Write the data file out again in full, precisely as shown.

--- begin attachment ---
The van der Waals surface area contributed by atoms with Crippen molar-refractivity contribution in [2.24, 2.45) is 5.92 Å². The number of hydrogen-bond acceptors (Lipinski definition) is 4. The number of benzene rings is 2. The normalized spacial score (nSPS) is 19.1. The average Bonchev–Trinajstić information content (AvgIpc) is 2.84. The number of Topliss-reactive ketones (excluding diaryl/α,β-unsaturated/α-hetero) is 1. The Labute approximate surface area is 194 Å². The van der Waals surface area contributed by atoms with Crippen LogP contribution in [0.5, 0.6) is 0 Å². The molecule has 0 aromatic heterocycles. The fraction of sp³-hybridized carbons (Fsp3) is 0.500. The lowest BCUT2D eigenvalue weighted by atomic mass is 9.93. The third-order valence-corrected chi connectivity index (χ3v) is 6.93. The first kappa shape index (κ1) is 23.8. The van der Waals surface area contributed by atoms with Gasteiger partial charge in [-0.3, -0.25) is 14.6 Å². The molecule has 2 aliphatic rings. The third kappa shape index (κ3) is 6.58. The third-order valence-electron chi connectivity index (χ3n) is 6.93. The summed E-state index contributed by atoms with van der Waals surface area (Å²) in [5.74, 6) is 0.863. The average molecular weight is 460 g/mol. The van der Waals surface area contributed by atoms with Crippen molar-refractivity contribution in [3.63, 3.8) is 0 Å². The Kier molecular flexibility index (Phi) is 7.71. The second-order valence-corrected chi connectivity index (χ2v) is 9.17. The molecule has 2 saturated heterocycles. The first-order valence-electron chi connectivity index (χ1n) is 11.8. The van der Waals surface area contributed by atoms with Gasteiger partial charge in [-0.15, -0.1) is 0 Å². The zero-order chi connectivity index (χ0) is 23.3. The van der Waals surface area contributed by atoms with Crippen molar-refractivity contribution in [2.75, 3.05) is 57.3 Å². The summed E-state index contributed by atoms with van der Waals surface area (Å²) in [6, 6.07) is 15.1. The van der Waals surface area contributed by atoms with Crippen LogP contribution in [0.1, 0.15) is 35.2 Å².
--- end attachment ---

The van der Waals surface area contributed by atoms with Crippen molar-refractivity contribution in [2.24, 2.45) is 5.92 Å². The number of hydrogen-bond acceptors (Lipinski definition) is 4. The number of benzene rings is 2. The normalized spacial score (nSPS) is 19.1. The average Bonchev–Trinajstić information content (AvgIpc) is 2.84. The number of Topliss-reactive ketones (excluding diaryl/α,β-unsaturated/α-hetero) is 1. The Labute approximate surface area is 194 Å². The van der Waals surface area contributed by atoms with Crippen LogP contribution in [0.5, 0.6) is 0 Å². The molecule has 0 aromatic heterocycles. The fraction of sp³-hybridized carbons (Fsp3) is 0.500. The lowest BCUT2D eigenvalue weighted by atomic mass is 9.93. The third-order valence-corrected chi connectivity index (χ3v) is 6.93. The first kappa shape index (κ1) is 23.8. The van der Waals surface area contributed by atoms with Gasteiger partial charge in [-0.3, -0.25) is 14.6 Å². The molecule has 2 aliphatic rings. The third kappa shape index (κ3) is 6.58. The third-order valence-electron chi connectivity index (χ3n) is 6.93. The summed E-state index contributed by atoms with van der Waals surface area (Å²) in [5.74, 6) is 0.863. The average molecular weight is 460 g/mol. The van der Waals surface area contributed by atoms with Crippen molar-refractivity contribution in [3.63, 3.8) is 0 Å². The Kier molecular flexibility index (Phi) is 7.71. The second-order valence-corrected chi connectivity index (χ2v) is 9.17. The molecule has 2 saturated heterocycles. The first-order valence-electron chi connectivity index (χ1n) is 11.8. The van der Waals surface area contributed by atoms with Gasteiger partial charge in [-0.15, -0.1) is 0 Å². The zero-order chi connectivity index (χ0) is 23.3. The van der Waals surface area contributed by atoms with Crippen molar-refractivity contribution in [2.75, 3.05) is 57.3 Å². The summed E-state index contributed by atoms with van der Waals surface area (Å²) in [6, 6.07) is 15.1. The van der Waals surface area contributed by atoms with Crippen LogP contribution in [0.1, 0.15) is 35.2 Å².